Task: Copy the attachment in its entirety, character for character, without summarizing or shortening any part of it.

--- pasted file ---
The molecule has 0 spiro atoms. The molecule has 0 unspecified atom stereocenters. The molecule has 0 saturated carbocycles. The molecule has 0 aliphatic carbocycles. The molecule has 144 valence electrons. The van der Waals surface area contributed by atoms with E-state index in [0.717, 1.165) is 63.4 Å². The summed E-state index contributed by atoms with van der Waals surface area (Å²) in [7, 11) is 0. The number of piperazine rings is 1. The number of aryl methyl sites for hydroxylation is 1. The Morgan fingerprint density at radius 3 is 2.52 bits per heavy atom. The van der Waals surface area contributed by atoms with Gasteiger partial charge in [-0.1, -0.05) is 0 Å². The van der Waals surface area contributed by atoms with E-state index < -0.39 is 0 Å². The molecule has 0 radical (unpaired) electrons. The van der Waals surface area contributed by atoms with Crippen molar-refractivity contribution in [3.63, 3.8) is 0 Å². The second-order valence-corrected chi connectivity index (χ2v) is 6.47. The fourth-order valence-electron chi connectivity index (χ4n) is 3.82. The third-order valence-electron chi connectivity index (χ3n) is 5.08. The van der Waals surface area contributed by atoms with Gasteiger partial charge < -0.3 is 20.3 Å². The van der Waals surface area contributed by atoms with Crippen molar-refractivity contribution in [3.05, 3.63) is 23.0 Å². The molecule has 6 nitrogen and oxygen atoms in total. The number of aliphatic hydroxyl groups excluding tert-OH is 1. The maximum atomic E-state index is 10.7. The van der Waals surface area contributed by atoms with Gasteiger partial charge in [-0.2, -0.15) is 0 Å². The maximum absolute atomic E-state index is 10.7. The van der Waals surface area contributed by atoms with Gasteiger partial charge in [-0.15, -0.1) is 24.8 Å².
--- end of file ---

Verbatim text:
The molecule has 0 spiro atoms. The molecule has 0 unspecified atom stereocenters. The molecule has 0 saturated carbocycles. The molecule has 0 aliphatic carbocycles. The molecule has 144 valence electrons. The van der Waals surface area contributed by atoms with E-state index in [0.717, 1.165) is 63.4 Å². The summed E-state index contributed by atoms with van der Waals surface area (Å²) in [7, 11) is 0. The number of piperazine rings is 1. The number of aryl methyl sites for hydroxylation is 1. The Morgan fingerprint density at radius 3 is 2.52 bits per heavy atom. The van der Waals surface area contributed by atoms with Gasteiger partial charge in [-0.1, -0.05) is 0 Å². The van der Waals surface area contributed by atoms with E-state index < -0.39 is 0 Å². The molecule has 0 radical (unpaired) electrons. The van der Waals surface area contributed by atoms with Crippen molar-refractivity contribution in [3.63, 3.8) is 0 Å². The second-order valence-corrected chi connectivity index (χ2v) is 6.47. The fourth-order valence-electron chi connectivity index (χ4n) is 3.82. The third-order valence-electron chi connectivity index (χ3n) is 5.08. The van der Waals surface area contributed by atoms with Gasteiger partial charge < -0.3 is 20.3 Å². The van der Waals surface area contributed by atoms with Crippen molar-refractivity contribution in [3.05, 3.63) is 23.0 Å². The molecule has 6 nitrogen and oxygen atoms in total. The number of aliphatic hydroxyl groups excluding tert-OH is 1. The maximum atomic E-state index is 10.7. The van der Waals surface area contributed by atoms with Gasteiger partial charge in [-0.2, -0.15) is 0 Å². The maximum absolute atomic E-state index is 10.7. The van der Waals surface area contributed by atoms with Gasteiger partial charge in [-0.15, -0.1) is 24.8 Å².